Democrats face dilemma with mi­nor­ity picks

The Washington Times Daily - - FRONT PAGE - BY ALEX SWOYER

Democrats face a dilemma if Pres­i­dent Trump ap­points more mi­nor­ity ju­di­cial nom­i­nees, forc­ing the party that touts its com­mit­ment to di­ver­sity to de­cide be­tween con­firm­ing more con­ser­va­tives or op­pos­ing black, His­panic and Asian judges — and risk­ing an­ger­ing key con­stituen­cies.

They got a taste of it last month when they at­tempted a fil­i­buster and then voted en masse against Amul Tha­par, Mr. Trump’s pick for the 6th U.S. Cir­cuit Court of Ap­peals, who be­came just the sec­ond South Asian Pa­cific Amer­i­can to reach the ap­pel­late level.

Shawn He, a board mem­ber with the San Diego Asian Amer­i­cans For Equal­ity Foun­da­tion, said the Se­nate’s party-line vote on the judge’s con­fir­ma­tion was un­for­tu­nate.

“We are con­cerned by the cur­rent toxic po­lit­i­cal cli­mate that puts par­ti­san pol­i­tics above the in­ter­ests of the peo­ple,” said Mr. He.

Judge Tha­par was on Mr. Trump’s cam­paign list of 21 po­ten­tial Supreme Court nom­i­nees. If an­other va­cancy arises at the high court, he or an­other mi­nor­ity pick could make Democrats sweat.

“The Democrats see Tha­par as a po­ten­tial Supreme Court nom­i­nee, and were he to be nom­i­nated if a Supreme Court va­cancy opened up, it would be very dif­fi­cult to op­pose him,” said Shel­don Gold­man, a po­lit­i­cal science pro­fes­sor at the Univer­sity of Mas­sachusetts at Amherst.

Still, Mr. Gold­man said he doubted Democrats would suf­fer too much po­lit­i­cally if they can por­tray Mr. Trump’s picks as ide­o­log­i­cal out­liers.

That was what Democrats tried to do with Judge Tha­par, who de­spite earn­ing the top rat­ing from the Amer­i­can Bar As­so­ci­a­tion was de­rided as a bad judge.

Sen. Mazie K. Hirono, a Hawaii Demo­crat whose state has the high­est pop­u­la­tion of South Asian Pa­cific Amer­i­cans, missed the com­mit­tee vote and the floor vote on Judge Tha­par be­cause of health is­sues, but she joined in the at­tempted fil­i­buster against him and her of­fice said she would have voted against con­fir­ma­tion.

A spokesper­son for Ms. Hirono said she was par­tic­u­larly con­cerned about Judge Tha­par’s ju­di­cial phi­los­o­phy on gay rights, money in pol­i­tics and re­pro­duc­tive rights.

Two other Se­nate Democrats of South Asian Amer­i­can her­itage, Sens. Ka­mala D. Har­ris of Cal­i­for­nia and Tammy Duck­worth of Illi­nois, did vote against Judge Tha­par. Nei­ther of their of­fices re­turned re­quests for com­ment about why they didn’t sup­port the judge.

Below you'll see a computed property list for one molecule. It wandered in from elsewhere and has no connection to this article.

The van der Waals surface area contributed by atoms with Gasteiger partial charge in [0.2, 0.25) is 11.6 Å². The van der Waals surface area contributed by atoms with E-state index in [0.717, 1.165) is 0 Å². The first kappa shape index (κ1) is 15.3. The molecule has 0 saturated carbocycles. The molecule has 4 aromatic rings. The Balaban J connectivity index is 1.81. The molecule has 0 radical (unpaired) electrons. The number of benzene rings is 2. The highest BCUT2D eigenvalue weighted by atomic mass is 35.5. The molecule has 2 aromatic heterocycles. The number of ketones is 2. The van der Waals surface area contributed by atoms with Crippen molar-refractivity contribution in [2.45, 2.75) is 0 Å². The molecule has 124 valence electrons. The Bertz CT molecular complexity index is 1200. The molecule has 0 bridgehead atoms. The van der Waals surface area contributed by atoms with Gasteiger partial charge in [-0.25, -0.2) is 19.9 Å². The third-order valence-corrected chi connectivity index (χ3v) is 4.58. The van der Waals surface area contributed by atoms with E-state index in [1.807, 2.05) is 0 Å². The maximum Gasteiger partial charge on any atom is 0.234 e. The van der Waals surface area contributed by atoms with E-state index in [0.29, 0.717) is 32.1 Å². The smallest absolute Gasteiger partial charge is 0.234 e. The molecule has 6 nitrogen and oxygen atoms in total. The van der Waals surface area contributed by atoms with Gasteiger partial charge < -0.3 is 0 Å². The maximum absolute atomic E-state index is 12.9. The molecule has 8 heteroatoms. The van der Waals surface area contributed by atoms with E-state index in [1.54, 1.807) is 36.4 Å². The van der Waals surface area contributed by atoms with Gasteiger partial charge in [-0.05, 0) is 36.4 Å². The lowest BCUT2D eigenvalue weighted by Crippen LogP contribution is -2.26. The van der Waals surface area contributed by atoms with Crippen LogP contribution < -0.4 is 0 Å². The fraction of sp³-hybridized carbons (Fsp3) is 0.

Fights over mi­nor­ity judges are noth­ing new.

When Pres­i­dent Ge­orge W. Bush nom­i­nated Miguel Estrada, a highly touted His­panic lawyer with im­pec­ca­ble le­gal cre­den­tials, for the U.S. Cir­cuit Court of Ap­peals for the District of Columbia, Democrats launched the first-ever suc­cess­ful par­ti­san fil­i­buster of a ju­di­cial nom­i­nee.

An­a­lysts said Mr. Estrada was likely be­ing groomed for the Supreme Court and Democrats didn’t want a Re­pub­li­can to name the first His­panic to the high court.

Their gam­bit paid off. Mr. Bush ended up ap­point­ing two white men to the high court, leav­ing Pres­i­dent Obama the chance to ap­point the first His­panic, Jus­tice So­nia So­tomayor.

“I think they prob­a­bly have the same con­cern about Tha­par, which is he could be­come the first Asian-Amer­i­can jus­tice,” said Curt Levey, pres­i­dent of the Com­mit­tee for Jus­tice. “I think that was one rea­son you saw … 44 Democrats voted against him.”

Richard Ro­driguez, pres­i­den­t­elect of the District of Columbia’s His­panic Bar As­so­ci­a­tion, said his group will eval­u­ate ju­di­cial picks based on how well they serve the city and the His­panic com­mu­nity. But he said he can re­spect sen­a­tors who op­pose judges for le­git­i­mate rea­sons.

“It de­pends on why some­one is block­ing a nom­i­na­tion,” said Mr. Ro­driguez. “If it’s for po­lit­i­cal rea­sons only, that would be prob­lem­atic.”

Michael Ger­hardt, a law pro­fes­sor at the Univer­sity of North Carolina at Chapel Hill, said Democrats might lose sup­port from mi­nor­ity vot­ers over re­ject­ing lower-court judges but it’s rare for con­stituents to fol­low low­er­court ap­point­ments that closely.

“It’s un­clear to what ex­tent their con­stituents or their sup­port­ers are re­ally con­cerned with lower-court nom­i­na­tions,” said Mr. Ger­hardt. “Typ­i­cally, low­er­court nom­i­na­tions don’t mat­ter very much for sen­a­tors’ re-elec­tion, and sen­a­tors know that.”

Mr. Ger­hardt said ju­di­cial ap­point­ments have be­come in­ter­twined with pol­i­tics, and each side has at­tempted to thwart the other’s nom­i­nees.

“What you’re see­ing is sort of the long-term con­se­quences or, for lack of a bet­ter word, pay­back,” he said.

Dan Gold­berg, le­gal di­rec­tor at the pro­gres­sive Al­liance for Jus­tice, said Democrats had good rea­son to op­pose Judge Tha­par. He pointed to a rul­ing Judge Tha­par made as a district judge on ju­di­cial ethics and fundrais­ing that was par­tially over­turned by higher courts.

“Quite frankly, it’s very dis­turb­ing that Pres­i­dent Trump has only of­fi­cially nom­i­nated one non­white ju­rist,” said Mr. Gold­berg. “It is crit­i­cal that the fed­eral bench is di­verse as pos­si­ble.”

But Car­rie Sev­erino, chief coun­sel at the con­ser­va­tive Ju­di­cial Cri­sis Net­work, said op­pos­ing mi­nor­ity judges is a bad po­si­tion for Democrats.

“The left re­al­izes that this puts a lie to their own iden­tity pol­i­tics,” said Ms. Sev­erino.

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